Seeing an international dateline in a news story feels a bit like blindly groping for my glasses in the middle of the night. It’s a feeling that I don’t get with a story from, say, Sacramento or Billings. I’ve never been to Sacramento or Billings, but I’m confident I could find the nearest Starbucks or ask for directions to the airport in either place. I speak the language. I know that football doesn’t mean soccer.
When I get to the world news section of the New York Times or BBC.com, though, that “Beirut” or “Guangzhou” or “Nairobi” at the top of a story gives me more than a little pause. Do I understand the Sunni-Shia issue at play here? Do I have a visual lay of the land? Do I know whether colonization or World War I or the Trans-Pacific Partnership is the real antagonist in this story?
I’ve read a lot more books about American presidents (dozens) than I have about Guangzhou (none), but I’m still curious about what’s happening there, what it means, and why it matters. I’m interested in how the Ottoman Empire made Istanbul a cultural melting pot and why there’s so much Muslim-Hindu strife in Pakistan, but developing that kind of understanding seems as daunting and unapproachable to the casual observer as, say, microbiology or coding an iPhone.
A number of new books have taken the approach of starting in a time or place and working their way out to a broader view. You gotta start somewhere, right?
The Silk Roads by Peter Frankopan
At the beginning of the common era, the Silk Roads were the trading routes between ancient empires. “Dotted across the spine of Asia,” as Frankopan describes, “these cities were strung like pearls, linking the Pacific to the Mediterranean.” The Oxford historian builds Big History around the 2,000-year history of the region where the East meets the West.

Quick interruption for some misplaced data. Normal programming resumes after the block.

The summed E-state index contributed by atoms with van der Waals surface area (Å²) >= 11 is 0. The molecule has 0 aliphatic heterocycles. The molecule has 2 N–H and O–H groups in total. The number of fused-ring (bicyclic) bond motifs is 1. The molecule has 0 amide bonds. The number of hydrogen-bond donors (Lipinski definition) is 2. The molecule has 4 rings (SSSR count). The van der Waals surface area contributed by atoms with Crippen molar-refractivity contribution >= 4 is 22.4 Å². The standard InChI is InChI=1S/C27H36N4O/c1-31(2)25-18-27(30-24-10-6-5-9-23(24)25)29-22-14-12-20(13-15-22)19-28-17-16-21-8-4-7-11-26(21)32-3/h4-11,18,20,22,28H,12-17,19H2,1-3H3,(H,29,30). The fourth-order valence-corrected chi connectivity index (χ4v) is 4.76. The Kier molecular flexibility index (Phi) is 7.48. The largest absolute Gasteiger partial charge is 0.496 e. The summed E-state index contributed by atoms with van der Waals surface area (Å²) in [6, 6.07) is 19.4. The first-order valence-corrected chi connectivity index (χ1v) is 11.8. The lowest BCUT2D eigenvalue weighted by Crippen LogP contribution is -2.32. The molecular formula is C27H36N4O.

1946: The Making of the Modern World by Victor Sebestyen
World War II was a Big Bang event in global history — a cataclysmic, pervasive conflict that affected global boundaries and set many of the religious and ethnic conflicts in motion that are still playing out today. In 1946: The Making of the Modern World, a UK journalist works his way around a world in flux during that pivotal year.
The End of the Cold War: 1985-1991 by Robert Service
The Cold War today carries the air of a nebulous non-war or almost-war between the United States and the Soviet Union, beginning after World War II in the late 1940s and ending with the dissolution of the Soviet Union in 1991. Service’s pointillist history of the summits, negotiations, and maneuvering between Washington and Moscow reminds readers of the role diplomacy can play in periods of global transition.
Kissinger by Niall Ferguson
An advisor to Richard Nixon and one of the architects of the realpolitik approach to foreign policy, Henry Kissinger was one of the most powerful and influential foreign policy advisers in U.S. history. Kissinger, the first of a two-volume biography, frames the world in the middle of the 20th century from his childhood as a Jew in Hitler’s Germany, to his years in American academia, to Nixon’s election in 1968.
Conquerors by Roger Crowley
In the decades after Columbus sailed to the New World under a Spanish flag, it was actually Portugal that first established colonies in India, Brazil, China, and Japan. You know why red chilis, cilantro, cinnamon, and potatoes are in both Mexican and Indian cuisine? The Portuguese, who were indispensable cogs in the spice trade that became the first global market.
The Sleepwalkers by Christopher Clark
In the summer of 1914, Europe went from relative peace to full-scale war in a matter of weeks. In The Sleepwalkers, Clark examines troves of new material from Vienna, Berlin, Paris, and elsewhere to take a fresh look at the dynamics that underlie the beginnings of World War I. In particular, the Cambridge historian looks at the miscommunications and diplomatic failures that unwittingly led to the conflict.
Empire of Cotton by Sven Beckert
When the Civil War began in 1861, the United States was no island isolated between vast oceans. Rather, it was an active resource in the global markets for rice, indigo, tobacco and — most importantly of all — cotton. In Empire of Cotton, a Pulitzer Prize finalist, Beckert recontextualizes early America’s commerce, credit, agriculture and slavery through the prism of its star export.